Strategic planning in a post-vaccine world: Do some firms have a competitive advantage?

Leadership teams are eager to reboot strategic planning that was in play pre-pandemic along with new strategic planning initiatives for a post-vaccine world.

By Morrissey Goodale July 26, 2021

A/E and environmental firm clients serve a variety of markets and their leadership teams are eager to reboot strategic planning that was in play pre-pandemic or spin up new strategic planning initiatives for a post-vaccine world. Additionally, in many cases they are restarting leadership transition plans that were put on pause in 2020. What’s striking is how different the strategic decision-making environment is for leadership teams compared to pre-pandemic days.

In the good old days: Pre-pandemic, leadership teams made a point of being together physically for strategy and Board meetings. Regardless of the logistics or cost, it was imperative to be together to debate and decide important firm matters. Sure, exceptions were made for Board meetings on a person-by-person, case-by-case basis. But being in each other’s presence was the norm for strategy meetings. Big winners from this model were Marriott franchisees and the Hertzes and Uniteds of the world, as well as the folks in accounting who got to spend time deciphering the plethora of dubious expense reports.

A universal approach to strategic decision-making pre-pandemic: Why did leadership teams choose to meet in person pre-pandemic when there was growing use of virtual and video meetings taking place within their own firms and with clients? First, that was the one and only strategy and/or Board format that leadership teams knew. They inherited it from prior leadership teams. They saw no need to change it. Second, they found value in the social aspects that accompanied being together for business reasons, especially if they were located in different offices. Third, they deluded themselves that being together made for better (more direct/honest) discussions. (Everyone knew pre-pandemic that was not actually the case but went along with it.) And fourth, they assumed that being together resulted in optimal decision making, which then would result in improved firm performance. The important point here was that every firm was using the same decision-making format—being together in person.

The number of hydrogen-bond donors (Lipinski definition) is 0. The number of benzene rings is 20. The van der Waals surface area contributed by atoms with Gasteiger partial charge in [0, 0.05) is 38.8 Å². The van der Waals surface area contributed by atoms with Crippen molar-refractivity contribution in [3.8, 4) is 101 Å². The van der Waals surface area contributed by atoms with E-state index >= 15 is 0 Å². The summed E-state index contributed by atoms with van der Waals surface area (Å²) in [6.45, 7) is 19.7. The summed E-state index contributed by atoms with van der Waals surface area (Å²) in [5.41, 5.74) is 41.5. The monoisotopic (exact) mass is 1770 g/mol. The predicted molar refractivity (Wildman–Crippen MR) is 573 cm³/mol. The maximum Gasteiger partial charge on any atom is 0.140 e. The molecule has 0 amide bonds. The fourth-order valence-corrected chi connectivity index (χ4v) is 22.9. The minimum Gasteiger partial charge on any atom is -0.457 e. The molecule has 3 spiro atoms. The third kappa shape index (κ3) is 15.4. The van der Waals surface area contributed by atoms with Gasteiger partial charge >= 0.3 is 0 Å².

The pandemic blew up the paradigm: Leadership teams that were unable to meet in person because of travel restrictions found that (surprise!) they could “lead as a team” effectively in a virtual environment (just like their employees were able to work effectively virtually). They discovered that they could have the same quality of discussion virtually that they had in person. And then—to their surprise—their firm’s bottom line performance actually improved in 2020, despite them being unable to get together physically. So much for needing to get together to make better decisions!

The emergence of a fragmented post-vaccine leadership landscape: Today, the strategy and Board decision-making approach is no longer homogenous across the industry as it was in 2019. Indeed, there are three distinct decision-making categories at play in the industry right now:

  • It’s 2019 again (sorta) and we’re loving it: These are the leadership teams and Boards that are able to meet in person and eagerly embrace the opportunity to do so. They’re getting together for off-sites at conference centers and resorts. They’re flying in managers from around the country. They’re socializing and team-building outdoors (being in a warm weather environment helps!). They’re meeting in bigger spaces than they did pre-pandemic. And they are more open than they were in the past to accommodate teammates who do not want to or who are unable to travel. Sure, travel to and from meetings is a hassle and expensive. And of course, the staff at the resorts are all masked, and quality and ease of service is nowhere near what it was pre-pandemic. But the joy on the faces of these teams from being together again is wonderful to see. And for them, the social aspect is worth all of the travel hassle.